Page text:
That's great! He kept having to get up, so I talked mostly to his wife. She was very nice, and she'd clearly been to Japan many times. Since Japanese culture is a subject of some fascination for me, I both asked her questions and, and this is the whole point, wished to prove that, look, I know a little bit about Japan, okay? How, I can imagine you asking, did I prove this lack of ignorance? Interesting story: I said "I saw this movie once by Yasujiro Ozu called A Hen in the Wind which is about a married woman who feels like she has to prostitute herself because..."

And so on. Pretty quickly after the above, I was moved to add "I'm sorry, I just..." and she said "No that's okay" and then her husband came back and wrote down other Japanese restaurants my wife and I should try, even though the one which currently housed us could not, in his estimation, be beat in the region. They left, my dessert came, I paid my check. The dessert was delicious.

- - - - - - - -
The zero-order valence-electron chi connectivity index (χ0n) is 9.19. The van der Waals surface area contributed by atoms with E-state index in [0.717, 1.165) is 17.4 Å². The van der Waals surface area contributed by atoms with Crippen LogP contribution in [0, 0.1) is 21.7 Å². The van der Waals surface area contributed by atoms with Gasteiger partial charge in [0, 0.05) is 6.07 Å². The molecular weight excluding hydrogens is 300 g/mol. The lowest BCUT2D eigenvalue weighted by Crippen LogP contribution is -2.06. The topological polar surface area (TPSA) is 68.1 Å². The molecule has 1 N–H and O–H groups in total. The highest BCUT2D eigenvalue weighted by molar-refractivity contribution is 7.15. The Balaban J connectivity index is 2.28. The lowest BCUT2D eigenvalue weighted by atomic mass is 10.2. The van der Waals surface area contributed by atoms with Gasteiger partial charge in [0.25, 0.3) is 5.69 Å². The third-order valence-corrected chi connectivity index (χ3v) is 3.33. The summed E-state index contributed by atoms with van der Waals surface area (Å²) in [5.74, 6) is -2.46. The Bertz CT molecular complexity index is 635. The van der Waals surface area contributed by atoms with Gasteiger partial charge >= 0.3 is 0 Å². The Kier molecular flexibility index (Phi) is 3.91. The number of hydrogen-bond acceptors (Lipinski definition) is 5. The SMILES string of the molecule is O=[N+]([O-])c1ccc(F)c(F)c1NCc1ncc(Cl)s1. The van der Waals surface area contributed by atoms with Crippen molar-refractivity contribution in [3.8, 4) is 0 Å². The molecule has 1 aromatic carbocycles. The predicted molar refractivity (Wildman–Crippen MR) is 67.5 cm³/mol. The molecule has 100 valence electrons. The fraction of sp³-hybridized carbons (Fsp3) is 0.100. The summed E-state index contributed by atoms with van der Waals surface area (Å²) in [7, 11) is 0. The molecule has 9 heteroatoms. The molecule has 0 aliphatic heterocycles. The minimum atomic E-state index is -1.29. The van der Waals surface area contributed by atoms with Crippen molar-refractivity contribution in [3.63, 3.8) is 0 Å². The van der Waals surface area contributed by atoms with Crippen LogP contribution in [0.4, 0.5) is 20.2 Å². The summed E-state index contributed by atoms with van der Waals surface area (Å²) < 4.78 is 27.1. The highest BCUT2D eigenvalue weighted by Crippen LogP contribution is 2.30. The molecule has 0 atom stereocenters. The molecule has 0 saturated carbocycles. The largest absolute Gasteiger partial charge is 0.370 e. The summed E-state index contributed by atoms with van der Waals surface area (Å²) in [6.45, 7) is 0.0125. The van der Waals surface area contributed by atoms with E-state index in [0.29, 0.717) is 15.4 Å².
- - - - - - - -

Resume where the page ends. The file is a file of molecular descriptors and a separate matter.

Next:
Don't ever try to impress anyone. If you're me, at least. The End.